Harriet Craig (1950)

“No man was born for marriage. He has to be trained for it.”

In the opening scene of the film Harriet Craig a houseful of servants scurry around frantically as they help Harriet (Joan Crawford) prepare for a trip. While Harriet, at first, speaks politely to her cousin/maid Clare, the harried, frantic manner in which Clare attempts to meet Harriet’s every whim, is chilling. Harriet Craig is a domestic dragon. Her house is run like clockwork–nothing is to be moved out of place–everything is to remain spotless. This neatness fetish may not sound too daunting, but Harriet’s obsession with perfection runs deeper than a tidy house. Harriet is a domineering controller, and everyone who lives in her house must bend to her will in all situations.

Harriet Craig moves forward with precision. At first, Harriet’s fetish with neatness is slightly deranged, but within a few scenes, Harriet takes increasingly greater liberties with the lives of the people she’s supposed to care about. The incidents which reveal Harriet’s true nature build with steady momentum. As the film progresses, the buried depths of venom spew from her in rapid succession. Harriet is capable of layers of spite. She doesn’t worry, for example, about the social niceties with the servants, and with them, she doesn’t even bother to appear nice. With her husband, Harriet is at her most manipulative. One brilliant scene, in particular, (when she dissuades him from a game of golf), shows Harriet’s seductive power. By the time she’s finished with her husband, he thinks it’s his idea to miss the game and stay home, and he’s even happy about it! He is blissfully unaware of Harriet’s true nature, and he thinks he’s married some sort of domestic goddess who worries about the house too much. Harriet controls her husband with guided sweetness, but under that facade of sweetness, she will stop at nothing to keep him under her thumb. Things in Harriet’s house become decidedly out-of-control during a dinner party, and as Harriet moves back and forth between her servants and her social acquaintances, she switches back between viciousness and controlling masked by concern. Joan Crawford delivers a tour-de-force performance. It’s easy to see her as the perfect house-frau, cold, heartless, and cruel. She acts her heart out, and just as she appears to give the role everything she has, deeper layers of viciousness explode to the surface. Great stuff.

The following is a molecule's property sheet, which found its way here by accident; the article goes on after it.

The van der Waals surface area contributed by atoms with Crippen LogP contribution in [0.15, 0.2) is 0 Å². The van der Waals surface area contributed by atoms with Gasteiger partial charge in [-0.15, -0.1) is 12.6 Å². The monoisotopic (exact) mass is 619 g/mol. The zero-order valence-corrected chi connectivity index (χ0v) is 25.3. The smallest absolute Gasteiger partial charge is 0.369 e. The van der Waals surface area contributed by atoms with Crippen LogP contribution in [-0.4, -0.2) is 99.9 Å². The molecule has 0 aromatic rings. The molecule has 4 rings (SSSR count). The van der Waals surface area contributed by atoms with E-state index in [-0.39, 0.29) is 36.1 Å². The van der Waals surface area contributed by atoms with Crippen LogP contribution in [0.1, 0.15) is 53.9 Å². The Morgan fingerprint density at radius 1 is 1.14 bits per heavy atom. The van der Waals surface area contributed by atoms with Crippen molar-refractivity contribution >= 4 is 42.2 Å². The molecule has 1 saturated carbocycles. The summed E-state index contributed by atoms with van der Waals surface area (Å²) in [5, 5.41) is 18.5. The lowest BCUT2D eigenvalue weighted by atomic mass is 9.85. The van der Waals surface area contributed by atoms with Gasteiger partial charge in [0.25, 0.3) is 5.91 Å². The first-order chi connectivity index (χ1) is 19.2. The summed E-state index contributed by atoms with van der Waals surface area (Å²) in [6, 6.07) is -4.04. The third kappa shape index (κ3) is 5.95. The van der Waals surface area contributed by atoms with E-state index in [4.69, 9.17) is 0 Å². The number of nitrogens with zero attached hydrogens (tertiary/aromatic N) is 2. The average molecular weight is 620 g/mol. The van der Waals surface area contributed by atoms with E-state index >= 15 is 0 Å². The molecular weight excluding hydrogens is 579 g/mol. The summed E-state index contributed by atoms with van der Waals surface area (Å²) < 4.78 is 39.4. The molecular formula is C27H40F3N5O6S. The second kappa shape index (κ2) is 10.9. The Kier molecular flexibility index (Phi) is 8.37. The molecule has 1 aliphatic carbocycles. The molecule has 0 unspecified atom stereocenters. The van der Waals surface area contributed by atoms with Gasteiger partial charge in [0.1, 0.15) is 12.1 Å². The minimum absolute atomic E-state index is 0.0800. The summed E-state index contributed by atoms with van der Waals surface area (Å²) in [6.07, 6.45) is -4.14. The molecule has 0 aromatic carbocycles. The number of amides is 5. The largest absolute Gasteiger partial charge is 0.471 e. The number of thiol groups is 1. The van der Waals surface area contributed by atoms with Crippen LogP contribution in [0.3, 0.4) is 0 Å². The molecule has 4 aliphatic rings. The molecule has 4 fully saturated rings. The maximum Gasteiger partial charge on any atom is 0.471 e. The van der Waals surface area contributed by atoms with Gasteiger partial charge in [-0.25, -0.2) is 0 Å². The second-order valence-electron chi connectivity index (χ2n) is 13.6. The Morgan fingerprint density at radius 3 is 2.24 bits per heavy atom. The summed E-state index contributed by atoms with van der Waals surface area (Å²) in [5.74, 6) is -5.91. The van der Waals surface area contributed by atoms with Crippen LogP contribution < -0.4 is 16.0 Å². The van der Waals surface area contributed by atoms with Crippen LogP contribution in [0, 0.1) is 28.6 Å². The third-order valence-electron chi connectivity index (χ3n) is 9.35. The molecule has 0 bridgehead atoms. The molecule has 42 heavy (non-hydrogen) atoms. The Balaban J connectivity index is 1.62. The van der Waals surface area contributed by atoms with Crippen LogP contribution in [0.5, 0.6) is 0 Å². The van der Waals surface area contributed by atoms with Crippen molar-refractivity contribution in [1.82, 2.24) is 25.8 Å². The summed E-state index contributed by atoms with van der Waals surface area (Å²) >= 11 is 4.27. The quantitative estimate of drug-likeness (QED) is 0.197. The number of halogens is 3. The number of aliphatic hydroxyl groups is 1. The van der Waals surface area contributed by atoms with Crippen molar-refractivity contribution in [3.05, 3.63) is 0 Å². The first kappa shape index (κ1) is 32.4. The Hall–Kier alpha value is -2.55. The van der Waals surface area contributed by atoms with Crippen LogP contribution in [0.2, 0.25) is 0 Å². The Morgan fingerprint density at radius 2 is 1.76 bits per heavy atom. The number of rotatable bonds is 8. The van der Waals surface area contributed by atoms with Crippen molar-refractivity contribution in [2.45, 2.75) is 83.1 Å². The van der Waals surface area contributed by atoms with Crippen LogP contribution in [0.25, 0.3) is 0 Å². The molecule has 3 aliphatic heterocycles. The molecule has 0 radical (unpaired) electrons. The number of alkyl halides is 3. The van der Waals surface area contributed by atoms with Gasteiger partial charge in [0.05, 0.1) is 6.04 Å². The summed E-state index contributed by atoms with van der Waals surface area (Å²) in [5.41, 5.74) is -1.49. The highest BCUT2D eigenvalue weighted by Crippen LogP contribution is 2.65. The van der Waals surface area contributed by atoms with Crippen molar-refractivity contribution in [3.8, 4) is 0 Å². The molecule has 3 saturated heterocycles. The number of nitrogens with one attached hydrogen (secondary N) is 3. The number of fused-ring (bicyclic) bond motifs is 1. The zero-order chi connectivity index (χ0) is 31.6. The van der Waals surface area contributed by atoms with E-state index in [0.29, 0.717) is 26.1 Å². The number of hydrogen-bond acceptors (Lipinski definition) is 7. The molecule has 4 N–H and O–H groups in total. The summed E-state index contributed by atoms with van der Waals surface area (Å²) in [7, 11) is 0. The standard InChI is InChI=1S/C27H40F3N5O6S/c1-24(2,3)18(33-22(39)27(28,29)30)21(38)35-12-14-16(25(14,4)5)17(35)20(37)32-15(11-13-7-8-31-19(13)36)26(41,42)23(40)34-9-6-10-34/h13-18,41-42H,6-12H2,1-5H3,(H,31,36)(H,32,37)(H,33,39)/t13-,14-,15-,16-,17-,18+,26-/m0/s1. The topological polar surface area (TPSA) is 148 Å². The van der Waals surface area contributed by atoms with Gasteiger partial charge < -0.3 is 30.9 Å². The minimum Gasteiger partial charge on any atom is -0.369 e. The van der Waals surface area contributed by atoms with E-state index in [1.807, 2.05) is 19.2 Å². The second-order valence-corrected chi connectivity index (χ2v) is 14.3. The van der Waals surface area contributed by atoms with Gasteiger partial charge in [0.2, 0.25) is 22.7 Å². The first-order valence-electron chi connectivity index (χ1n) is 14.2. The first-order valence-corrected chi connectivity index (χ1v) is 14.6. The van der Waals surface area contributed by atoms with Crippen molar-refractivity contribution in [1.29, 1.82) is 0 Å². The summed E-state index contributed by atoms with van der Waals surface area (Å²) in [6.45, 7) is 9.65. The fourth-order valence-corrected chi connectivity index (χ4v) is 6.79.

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Filed under Drama, Joan Crawford

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